Grievance procedure: A formal process, specified in the collective agreement, that provides for step-by-step meetings that allow for discussions at a progressively higher level of authority of the employer, usually culminating in arbitration if necessary.


Letter of Understanding (LOU): An agreement regarding the interpretation or application of existing provisions in the collective agreement. It does not generally alter the provisions of the collective agreement.


Mediation: A process in which a neutral third-party assists parties in a bargaining dispute to come to a voluntary agreement. The mediator may suggest to the parties various proposals and methods for resolution of disputes, but they have no formal power to force a settlement.


Melding: The act of blending existing collective agreement provisions with newly agreed to, or restored, provisions.


Memorandum of Understanding/Agreement (MOU or MOA): A written agreement between the employer and the union setting forth agreed terms and conditions. Generally used as a supplement to the collective agreement to resolve a dispute or to conclude negotiations.


Ratification: The voting process for or against the new collective agreement. The voting process by bargaining unit members constitutes the ratification of the collective agreement, which is required for the new agreement to take effect.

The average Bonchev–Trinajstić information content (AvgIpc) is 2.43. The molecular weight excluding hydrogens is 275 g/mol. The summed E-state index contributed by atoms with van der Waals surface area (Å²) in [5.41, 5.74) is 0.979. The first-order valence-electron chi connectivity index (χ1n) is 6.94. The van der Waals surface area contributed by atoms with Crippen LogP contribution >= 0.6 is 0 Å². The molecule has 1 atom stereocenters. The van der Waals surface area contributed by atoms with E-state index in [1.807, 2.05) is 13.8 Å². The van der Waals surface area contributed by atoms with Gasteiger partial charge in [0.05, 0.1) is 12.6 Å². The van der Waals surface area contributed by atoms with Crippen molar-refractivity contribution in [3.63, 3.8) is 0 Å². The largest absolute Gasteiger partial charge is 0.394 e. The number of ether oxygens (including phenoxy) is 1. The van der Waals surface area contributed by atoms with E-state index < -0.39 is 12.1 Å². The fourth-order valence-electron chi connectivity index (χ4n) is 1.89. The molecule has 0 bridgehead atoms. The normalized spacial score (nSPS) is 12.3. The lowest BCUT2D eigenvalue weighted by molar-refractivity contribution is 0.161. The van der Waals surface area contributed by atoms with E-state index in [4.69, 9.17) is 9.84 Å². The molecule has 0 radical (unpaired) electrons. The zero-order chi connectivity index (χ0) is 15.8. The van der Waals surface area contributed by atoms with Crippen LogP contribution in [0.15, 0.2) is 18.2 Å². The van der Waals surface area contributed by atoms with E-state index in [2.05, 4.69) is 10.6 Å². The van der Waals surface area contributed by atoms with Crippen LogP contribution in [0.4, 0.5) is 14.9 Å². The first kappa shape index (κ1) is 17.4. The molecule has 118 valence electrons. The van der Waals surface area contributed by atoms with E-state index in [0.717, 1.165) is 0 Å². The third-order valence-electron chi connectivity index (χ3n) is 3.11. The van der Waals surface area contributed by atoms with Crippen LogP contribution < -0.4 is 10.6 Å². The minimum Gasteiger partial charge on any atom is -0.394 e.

Split of issues: As mandated by the Public Education Labour Relations Act of 1994. It deter-mined which bargaining matters can be negotiated locally and which must be negotiated provincially.


Tentative agreement: The point in the collective bargaining process where all issues have been resolved between the parties and agreement is waiting to be ratified by the parties. This term can also refer to individual bargaining proposals that have been mutually agreed to by the parties.


Term: The negotiated length of the collective agreement that may include a bridging provision that maintains the terms of the agreement until a new collective agreement has been negotiated.


Bargaining timeline

January 30–February 1, 2024

In-person bargaining training for BCTF members

March 4, 2024

Deadline for locals to submit their priorities and resolutions to the bargaining conference

April 2024

Executive Committee makes recommendations to the bargaining conference; bargaining collaboration day for locals

May 22–23, 2024

Bargaining conference determines provincial bargaining priorities

September 2024

Additional bargaining training offered online from the BCTF

November 4, 2024

Local bargaining tables open

February 28, 2025

Local bargaining concludes

March 1, 2025

The last day provincial bargaining tables can open unless there is an extension by mutual agreement.